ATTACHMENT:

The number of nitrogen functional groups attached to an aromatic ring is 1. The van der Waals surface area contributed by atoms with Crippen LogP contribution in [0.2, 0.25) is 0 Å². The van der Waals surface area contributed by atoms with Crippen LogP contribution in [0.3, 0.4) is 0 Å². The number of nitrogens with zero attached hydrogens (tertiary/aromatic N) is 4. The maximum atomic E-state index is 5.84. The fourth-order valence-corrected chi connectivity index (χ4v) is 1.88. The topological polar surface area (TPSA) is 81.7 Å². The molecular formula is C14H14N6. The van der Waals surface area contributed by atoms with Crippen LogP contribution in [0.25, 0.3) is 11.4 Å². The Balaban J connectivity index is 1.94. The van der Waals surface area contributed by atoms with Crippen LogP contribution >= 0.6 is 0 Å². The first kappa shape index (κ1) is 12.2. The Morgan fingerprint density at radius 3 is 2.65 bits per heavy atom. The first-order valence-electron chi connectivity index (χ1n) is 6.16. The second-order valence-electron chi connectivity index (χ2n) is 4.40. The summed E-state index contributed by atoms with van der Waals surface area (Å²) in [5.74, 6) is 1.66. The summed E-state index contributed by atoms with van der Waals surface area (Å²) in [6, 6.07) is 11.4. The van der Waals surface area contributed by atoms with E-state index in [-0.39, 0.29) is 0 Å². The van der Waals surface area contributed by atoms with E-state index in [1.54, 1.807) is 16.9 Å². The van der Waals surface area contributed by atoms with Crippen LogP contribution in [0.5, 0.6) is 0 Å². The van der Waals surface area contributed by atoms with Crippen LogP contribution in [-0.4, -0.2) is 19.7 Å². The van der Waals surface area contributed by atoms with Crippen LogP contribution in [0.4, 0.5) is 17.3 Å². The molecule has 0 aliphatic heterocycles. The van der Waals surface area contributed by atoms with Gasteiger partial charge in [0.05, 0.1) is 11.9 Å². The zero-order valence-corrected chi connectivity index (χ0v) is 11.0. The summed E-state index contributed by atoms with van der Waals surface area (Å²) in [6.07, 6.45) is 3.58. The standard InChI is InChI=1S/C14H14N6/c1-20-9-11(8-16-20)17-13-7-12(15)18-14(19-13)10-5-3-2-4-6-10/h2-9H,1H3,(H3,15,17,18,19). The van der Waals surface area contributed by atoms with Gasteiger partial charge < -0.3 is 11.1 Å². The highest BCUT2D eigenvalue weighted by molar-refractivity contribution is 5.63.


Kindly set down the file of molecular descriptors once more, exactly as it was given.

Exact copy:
The number of nitrogen functional groups attached to an aromatic ring is 1. The van der Waals surface area contributed by atoms with Crippen LogP contribution in [0.2, 0.25) is 0 Å². The van der Waals surface area contributed by atoms with Crippen LogP contribution in [0.3, 0.4) is 0 Å². The number of nitrogens with zero attached hydrogens (tertiary/aromatic N) is 4. The maximum atomic E-state index is 5.84. The fourth-order valence-corrected chi connectivity index (χ4v) is 1.88. The topological polar surface area (TPSA) is 81.7 Å². The molecular formula is C14H14N6. The van der Waals surface area contributed by atoms with Crippen LogP contribution in [0.25, 0.3) is 11.4 Å². The Balaban J connectivity index is 1.94. The van der Waals surface area contributed by atoms with Crippen LogP contribution >= 0.6 is 0 Å². The first kappa shape index (κ1) is 12.2. The Morgan fingerprint density at radius 3 is 2.65 bits per heavy atom. The first-order valence-electron chi connectivity index (χ1n) is 6.16. The second-order valence-electron chi connectivity index (χ2n) is 4.40. The summed E-state index contributed by atoms with van der Waals surface area (Å²) in [5.74, 6) is 1.66. The summed E-state index contributed by atoms with van der Waals surface area (Å²) in [6, 6.07) is 11.4. The van der Waals surface area contributed by atoms with E-state index in [-0.39, 0.29) is 0 Å². The van der Waals surface area contributed by atoms with E-state index in [1.54, 1.807) is 16.9 Å². The van der Waals surface area contributed by atoms with Crippen LogP contribution in [0.5, 0.6) is 0 Å². The van der Waals surface area contributed by atoms with Crippen LogP contribution in [-0.4, -0.2) is 19.7 Å². The van der Waals surface area contributed by atoms with Crippen LogP contribution in [0.4, 0.5) is 17.3 Å². The molecule has 0 aliphatic heterocycles. The van der Waals surface area contributed by atoms with Gasteiger partial charge in [0.05, 0.1) is 11.9 Å². The zero-order valence-corrected chi connectivity index (χ0v) is 11.0. The summed E-state index contributed by atoms with van der Waals surface area (Å²) in [6.07, 6.45) is 3.58. The standard InChI is InChI=1S/C14H14N6/c1-20-9-11(8-16-20)17-13-7-12(15)18-14(19-13)10-5-3-2-4-6-10/h2-9H,1H3,(H3,15,17,18,19). The van der Waals surface area contributed by atoms with Gasteiger partial charge < -0.3 is 11.1 Å². The highest BCUT2D eigenvalue weighted by molar-refractivity contribution is 5.63.